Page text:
|The Tower Park Trail Shark. FTM file.|
So I was walking one of the lesser used trail at Tower Park one day when I came face to face with a shark. It was not any run of the mill kind of shark. It was awesome - a toothy metal grin, an impressive steel dorsal fin, requisite scars, golf ball eyes, and steel suspender straps. Impressive. Artsy. Cool. Fun. Attitude. And a wonderful surprise.
Mike Lehrter, a Technology Support Specialist at NKU and the creator of the shark, was mountain biking in the park when he encountered the downed tree. He says that the downed Red Oak just looked right to become a shark. So he made it that way. It was crude with its initial chainsaw markings but it looked like a shark, or maybe an alligator, to the casual observer.
For his first attempt at chainsaw art, Mike was pleased. I had always wanted to try my hand at chainsaw sculpting: I purposely cut the tree extra long, so it stuck out over the trail (knowing that I would have to do a short re-route around the nose), and started carving; ending up with a grinning likeness of a dragon/alligator/shark looking thing (complete with wooden dorsal fin). It was so funny looking that you had to laugh if you saw it. The kids thought it was great and loved to play on it and it became a hiking destination.
Flash forward. Someone vandalized it. Well, decapitated is more precise. Someone sawed the head off and rolled it into the nearby creek. It broke Mike’s heart to see his creation destroyed. But he was determined. Mike says, I don’t know who did it or what they were thinking…. I had a moment of despair; I like it so much. I felt a bit violated.
So he huffed and puffed and with a little luck he got it back up the hill. Then the task was how to reattach the “head” to the “body.” Mike designed some steel straps that held everything together. Then he designed some steel shields to hide other marks that the vandal left. Suddenly, the shark took a magical turn. One thing led to another and it grew into a whimsical woodland surprise. And a bit of a destination point. There is even a Facebook page dedicated to it - Friends of the Tower Park Trail Shark.
But none of that surprised me after I talked with Mike. The shark pretty much is the emblem of his approach to life. Why should something be ordinary if it can be extraordinary?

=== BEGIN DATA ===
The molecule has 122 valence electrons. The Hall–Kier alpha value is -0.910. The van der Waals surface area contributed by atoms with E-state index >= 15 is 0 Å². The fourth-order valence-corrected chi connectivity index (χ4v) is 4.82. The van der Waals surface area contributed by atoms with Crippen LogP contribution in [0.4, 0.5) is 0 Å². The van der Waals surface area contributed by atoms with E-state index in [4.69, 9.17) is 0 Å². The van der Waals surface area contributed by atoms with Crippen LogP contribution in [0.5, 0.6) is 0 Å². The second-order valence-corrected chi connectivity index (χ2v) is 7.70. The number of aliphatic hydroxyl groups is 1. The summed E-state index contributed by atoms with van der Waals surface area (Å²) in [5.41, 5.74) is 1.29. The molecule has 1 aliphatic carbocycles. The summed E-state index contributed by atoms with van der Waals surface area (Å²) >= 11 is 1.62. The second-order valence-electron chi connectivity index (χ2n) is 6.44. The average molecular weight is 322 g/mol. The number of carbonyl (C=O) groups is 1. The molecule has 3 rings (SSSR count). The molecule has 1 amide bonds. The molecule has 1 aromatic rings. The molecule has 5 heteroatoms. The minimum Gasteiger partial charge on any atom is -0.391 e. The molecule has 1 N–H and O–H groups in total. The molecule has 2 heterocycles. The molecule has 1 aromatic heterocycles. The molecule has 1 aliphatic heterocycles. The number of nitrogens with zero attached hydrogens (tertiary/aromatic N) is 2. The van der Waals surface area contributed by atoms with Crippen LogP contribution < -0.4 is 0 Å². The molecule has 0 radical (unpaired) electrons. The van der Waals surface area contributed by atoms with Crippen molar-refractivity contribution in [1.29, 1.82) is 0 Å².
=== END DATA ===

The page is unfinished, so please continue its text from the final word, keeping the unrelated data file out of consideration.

So when Dana, his wife, requested a fence in the backyard, Mike obliged, but with some flourish and style. Each picket has something different carved in the top part. One has Gandalf’s symbolic rune, another displays Superman’s S, a leaf, a turtle, waves, a cat. Well, you get the idea. Mike says it was a family affair. Everyone contributed an idea and then he got out the power tools and figured out how to make the design happen. If a good fence makes a good neighbor, then Mike is a great neighbor.
|The Lehrer fence. FTM file.|
Then there are all of the ropes in the huge tree in the backyard. The boys learned how to climb, use harnesses, and exercise their imaginations.The neighborhood kids love his yard.
And, of course, there is a tiny library in the front yard. The little library, called The Reading Rocket, is housed in a rocket shaped structure that sits atop a post in the corner of the front yard. People can take or leave a book. And they do - regularly. And, yes, that has a dedicated Facebook page as well - The Reading Rocket.
|The Reading Rocket. FTM file.|
But what motivates someone to create these wonderful pieces? Why? That’s what I wanted to know. So I asked. Mike sat quietly for a minute and said, When I have a project, it’s almost impossible for me to do it in a conventional fashion. I have to do something different. It’s just the way I operate.
If we share 98% or so of the same DNA then that remaining 2% has resulted in an extraordinary variety of talent. And I am glad to see that 2% manifest itself in the world in wonderful little ways. The world holds mysteries. We just need to know where and how to look. And if we look with an open mind, then we just might experience a magical moment in that 2%.